The Forrester Wave for Mobile Collaboration hit the virtual newsstands this week, highlighting the who's who in the portable workplace. 

Mobile Collaboration Anew 

I think we're all pretty clear on what mobile collaboration means these days, but in case one or two of you have been living under a rock: The ability for business folk to process their workloads on smartphones and tablets. That's it. 

It sounds simple enough, but Forrester looked at a number of factors (15 criteria total) when creating this Wave, including enterprise readiness and cross-platform support. Further, the firm only considered cloud-based apps with native applications available for more than one mobile operating system, which caused several vendors' products to be left out (including Microsoft SharePoint and RIM BlackBerry Messenger).

The decision to include only cloud-based apps is an indication that the future belongs to the mobile app Internet, which is application architecture defined as “an architecture of native apps on smart mobile devices linked to cloud-based services that provide a context-rich experience anytime, anywhere.”

Cherry Picking the Vendors 

Forrester reportedly evaluated the strengths and weaknesses of the most asked about vendors from four collaboration categories: document-based collaboration, web conferencing, video conferencing, and activity streams.

"We limited the vendors to those with native apps on more than one mobile operating system (AKA mobile platform) with a cloud solution and market experience, which means we left some vendors out, including Apple, Microsoft, and RIM," notes the report. 

Et voilà


 The Forrester Wave: Mobile Collaboration, Q3 2011

The Leaders

The leaders of this Wave displayed a commitment to tablets and smartphone platforms as well as a strategy aligned with the needs of the mobile workforce: low latency, cloud reach, and platform support. 

  • Adobe Connect: Solving the challenges of iPhones and iPads by porting its Flash-based web conferencing application, focusing on usability and user experience with a careful design of its product features for different screen sizes and form factors.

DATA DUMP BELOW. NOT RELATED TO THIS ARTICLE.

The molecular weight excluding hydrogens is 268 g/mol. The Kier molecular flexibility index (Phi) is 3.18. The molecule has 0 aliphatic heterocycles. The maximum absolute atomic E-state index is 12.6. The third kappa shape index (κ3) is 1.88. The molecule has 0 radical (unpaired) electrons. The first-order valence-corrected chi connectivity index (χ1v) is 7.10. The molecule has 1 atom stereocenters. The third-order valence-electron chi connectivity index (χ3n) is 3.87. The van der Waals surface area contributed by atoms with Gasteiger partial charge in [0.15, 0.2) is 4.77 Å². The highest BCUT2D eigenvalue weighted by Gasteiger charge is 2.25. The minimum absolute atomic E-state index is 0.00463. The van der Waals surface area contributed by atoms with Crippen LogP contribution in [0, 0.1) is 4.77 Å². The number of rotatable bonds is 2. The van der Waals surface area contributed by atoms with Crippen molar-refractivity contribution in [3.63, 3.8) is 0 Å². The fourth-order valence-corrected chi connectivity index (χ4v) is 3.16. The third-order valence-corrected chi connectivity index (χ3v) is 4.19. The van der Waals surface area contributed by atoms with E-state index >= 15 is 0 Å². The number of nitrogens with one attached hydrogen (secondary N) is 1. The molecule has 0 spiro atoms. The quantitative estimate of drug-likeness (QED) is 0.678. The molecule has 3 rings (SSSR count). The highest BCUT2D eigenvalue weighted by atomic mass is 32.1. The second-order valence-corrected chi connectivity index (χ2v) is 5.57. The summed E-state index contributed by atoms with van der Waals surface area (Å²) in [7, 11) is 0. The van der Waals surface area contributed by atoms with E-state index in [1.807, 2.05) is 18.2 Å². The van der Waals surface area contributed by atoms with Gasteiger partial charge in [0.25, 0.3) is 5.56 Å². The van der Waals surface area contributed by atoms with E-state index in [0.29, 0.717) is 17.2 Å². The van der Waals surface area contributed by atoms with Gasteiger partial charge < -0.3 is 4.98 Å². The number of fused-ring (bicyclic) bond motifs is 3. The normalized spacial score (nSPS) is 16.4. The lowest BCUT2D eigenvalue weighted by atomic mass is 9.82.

• Box: A new-ish comer with big dreams, Box has spent a lot of energy on enterprise features such as policy-based administration, security features, and SharePoint and Documentum connectors.
  • Cisco WebEx: With more than than 1 million mobile attendees and15 million+ mobile meeting minutes every month, WebEx is expected to grow even larger with its global network and native mobile apps on iPhone, iPad, Android (including its Cius tablet), and RIM BlackBerry smartphones.
  • IBM LotusLive Meetings: Noted for its multiplatform, multidevice support, LotusLive is particularly useful when coupled with IBM’s cloud delivery model and enterprise-grade security and administration. 
  • Salesforce: In addition to cloud architecture and extensive mobile device support, Salesforce is noted for its focus on building hybrid apps (such as Chatter) that get the most functionality possible out of HTML5 browsers extended with client-side JavaScript libraries.
  • Skype: This one is no surprise, really. Skype's features include audio and videoconferencing, inbound and outbound dialing to regular phones, presence and chat, file sharing, and Wi-Fi access services. The company has had tens of millions of downloads on six different mobile operating systems, including iOS, Android, and RIM.
  • SugarSync: With US$ 26 million raised to offer cloud-based file synchronization and collaboration, SugarSync -- which is compared to Dropbox by critics -- is poised for serious expansion.  
  • Yammer: Noted for providing a consistent user experience across all devices,Yammer’s business social offering already counts 100,000 business customers, with 82% of the Fortune 500.

The Challengers (Strong Performers)

  • AT&T Connect: Highlighted specifically for its mobile webconferencing abilities. The big benefits, says Forrester, include a cloud delivery model and global reach.
  • Citrix: This company did well with the extension of GoToMeeting to tablets and smartphones. 
  • Dropbox: This company can serve your employees mobile document needs with or without your support. Users include those with email addresses at 87% of Fortune 100 firms, and roughly 200 million files a day are uploaded to Dropbox servers. Files are encrypted on Amazon’s S3 cloud storage, and data transfers use SSL. 
  • Evernote: This note-taking application stores notes in the cloud and makes them available via mobile app. Forrester notes that although this vendor has not yet built enterprise security features, it is another document-based collaboration vendor that likely includes your employees among its customers.
  • Google: And finally, the Big G. pushes mobile web but has acknowledged the need for mobile apps. Google Apps for Business has landed customers customers such as GSA, Genentech, and the city of Los Angeles with its “100% web” strategy. 


This is the first Wave of its kind so we're going to cut Forrester a little slack, but it's worth it to note little things such as the fact that Box, Skype and Evernote are three very different applications. Can they really be compared apples to apples?

On the up side, no vendor slipped into the Contender or Risky Bet categories — at least as it relates to mobile support.

Opinions? Criticisms? Feelings? Express them in the comments section below.  Or, check the report in full here